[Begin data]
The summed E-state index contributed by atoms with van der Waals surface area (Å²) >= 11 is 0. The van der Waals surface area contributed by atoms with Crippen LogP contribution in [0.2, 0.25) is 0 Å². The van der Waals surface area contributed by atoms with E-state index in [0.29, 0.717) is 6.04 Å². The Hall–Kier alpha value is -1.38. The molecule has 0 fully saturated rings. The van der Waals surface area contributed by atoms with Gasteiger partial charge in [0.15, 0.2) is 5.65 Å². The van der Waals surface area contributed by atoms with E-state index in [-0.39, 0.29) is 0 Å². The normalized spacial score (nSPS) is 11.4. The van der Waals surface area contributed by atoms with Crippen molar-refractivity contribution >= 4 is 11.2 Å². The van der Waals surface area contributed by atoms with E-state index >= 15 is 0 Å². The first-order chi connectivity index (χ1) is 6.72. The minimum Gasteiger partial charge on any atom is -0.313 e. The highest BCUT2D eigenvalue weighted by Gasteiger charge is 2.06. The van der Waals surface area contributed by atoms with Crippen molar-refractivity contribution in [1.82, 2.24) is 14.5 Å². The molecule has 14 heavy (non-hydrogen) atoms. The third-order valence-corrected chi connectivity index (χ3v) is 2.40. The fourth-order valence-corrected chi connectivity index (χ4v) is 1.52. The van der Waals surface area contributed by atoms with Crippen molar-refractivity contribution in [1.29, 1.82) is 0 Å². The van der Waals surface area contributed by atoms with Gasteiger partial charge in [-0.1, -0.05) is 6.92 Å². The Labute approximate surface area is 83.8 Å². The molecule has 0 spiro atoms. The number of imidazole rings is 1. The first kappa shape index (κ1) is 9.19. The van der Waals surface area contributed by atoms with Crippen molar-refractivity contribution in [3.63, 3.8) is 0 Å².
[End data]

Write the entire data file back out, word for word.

The summed E-state index contributed by atoms with van der Waals surface area (Å²) >= 11 is 0. The van der Waals surface area contributed by atoms with Crippen LogP contribution in [0.2, 0.25) is 0 Å². The van der Waals surface area contributed by atoms with E-state index in [0.29, 0.717) is 6.04 Å². The Hall–Kier alpha value is -1.38. The molecule has 0 fully saturated rings. The van der Waals surface area contributed by atoms with Gasteiger partial charge in [0.15, 0.2) is 5.65 Å². The van der Waals surface area contributed by atoms with E-state index in [-0.39, 0.29) is 0 Å². The normalized spacial score (nSPS) is 11.4. The van der Waals surface area contributed by atoms with Crippen molar-refractivity contribution >= 4 is 11.2 Å². The van der Waals surface area contributed by atoms with E-state index >= 15 is 0 Å². The first-order chi connectivity index (χ1) is 6.72. The minimum Gasteiger partial charge on any atom is -0.313 e. The highest BCUT2D eigenvalue weighted by Gasteiger charge is 2.06. The van der Waals surface area contributed by atoms with Crippen molar-refractivity contribution in [1.82, 2.24) is 14.5 Å². The molecule has 14 heavy (non-hydrogen) atoms. The third-order valence-corrected chi connectivity index (χ3v) is 2.40. The fourth-order valence-corrected chi connectivity index (χ4v) is 1.52. The van der Waals surface area contributed by atoms with Crippen molar-refractivity contribution in [1.29, 1.82) is 0 Å². The van der Waals surface area contributed by atoms with Gasteiger partial charge in [-0.1, -0.05) is 6.92 Å². The Labute approximate surface area is 83.8 Å². The molecule has 0 spiro atoms. The number of imidazole rings is 1. The first kappa shape index (κ1) is 9.19. The van der Waals surface area contributed by atoms with Crippen molar-refractivity contribution in [3.63, 3.8) is 0 Å².